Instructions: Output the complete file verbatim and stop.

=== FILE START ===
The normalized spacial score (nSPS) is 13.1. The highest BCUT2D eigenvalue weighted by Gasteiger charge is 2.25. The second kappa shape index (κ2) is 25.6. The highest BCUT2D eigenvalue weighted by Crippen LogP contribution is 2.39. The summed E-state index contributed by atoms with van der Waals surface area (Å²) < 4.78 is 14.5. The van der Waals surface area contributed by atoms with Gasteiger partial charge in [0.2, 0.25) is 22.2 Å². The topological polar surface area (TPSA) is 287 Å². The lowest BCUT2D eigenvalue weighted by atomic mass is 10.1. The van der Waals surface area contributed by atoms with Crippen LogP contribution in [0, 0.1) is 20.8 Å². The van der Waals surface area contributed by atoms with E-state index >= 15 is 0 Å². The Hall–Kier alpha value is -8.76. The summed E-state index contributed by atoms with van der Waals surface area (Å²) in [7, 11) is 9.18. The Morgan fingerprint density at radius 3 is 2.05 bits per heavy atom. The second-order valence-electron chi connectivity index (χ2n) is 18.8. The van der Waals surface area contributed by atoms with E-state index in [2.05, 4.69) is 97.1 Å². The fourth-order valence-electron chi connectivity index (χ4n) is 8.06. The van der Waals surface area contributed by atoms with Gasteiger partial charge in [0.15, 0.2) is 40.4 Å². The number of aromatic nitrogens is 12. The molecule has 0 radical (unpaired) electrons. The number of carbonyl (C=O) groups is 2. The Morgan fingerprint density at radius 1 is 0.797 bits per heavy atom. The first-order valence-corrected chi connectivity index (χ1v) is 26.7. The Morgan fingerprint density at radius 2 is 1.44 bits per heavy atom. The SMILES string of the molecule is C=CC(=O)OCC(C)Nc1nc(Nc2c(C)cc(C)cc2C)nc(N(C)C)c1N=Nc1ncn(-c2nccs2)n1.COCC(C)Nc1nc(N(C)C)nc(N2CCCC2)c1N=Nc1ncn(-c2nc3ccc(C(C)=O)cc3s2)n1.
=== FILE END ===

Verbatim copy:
The normalized spacial score (nSPS) is 13.1. The highest BCUT2D eigenvalue weighted by Gasteiger charge is 2.25. The second kappa shape index (κ2) is 25.6. The highest BCUT2D eigenvalue weighted by Crippen LogP contribution is 2.39. The summed E-state index contributed by atoms with van der Waals surface area (Å²) < 4.78 is 14.5. The van der Waals surface area contributed by atoms with Gasteiger partial charge in [0.2, 0.25) is 22.2 Å². The topological polar surface area (TPSA) is 287 Å². The lowest BCUT2D eigenvalue weighted by atomic mass is 10.1. The van der Waals surface area contributed by atoms with Crippen LogP contribution in [0, 0.1) is 20.8 Å². The van der Waals surface area contributed by atoms with E-state index >= 15 is 0 Å². The Hall–Kier alpha value is -8.76. The summed E-state index contributed by atoms with van der Waals surface area (Å²) in [7, 11) is 9.18. The Morgan fingerprint density at radius 3 is 2.05 bits per heavy atom. The second-order valence-electron chi connectivity index (χ2n) is 18.8. The van der Waals surface area contributed by atoms with E-state index in [2.05, 4.69) is 97.1 Å². The fourth-order valence-electron chi connectivity index (χ4n) is 8.06. The van der Waals surface area contributed by atoms with Gasteiger partial charge in [0.15, 0.2) is 40.4 Å². The number of aromatic nitrogens is 12. The molecule has 0 radical (unpaired) electrons. The number of carbonyl (C=O) groups is 2. The Morgan fingerprint density at radius 1 is 0.797 bits per heavy atom. The first-order valence-corrected chi connectivity index (χ1v) is 26.7. The Morgan fingerprint density at radius 2 is 1.44 bits per heavy atom. The SMILES string of the molecule is C=CC(=O)OCC(C)Nc1nc(Nc2c(C)cc(C)cc2C)nc(N(C)C)c1N=Nc1ncn(-c2nccs2)n1.COCC(C)Nc1nc(N(C)C)nc(N2CCCC2)c1N=Nc1ncn(-c2nc3ccc(C(C)=O)cc3s2)n1.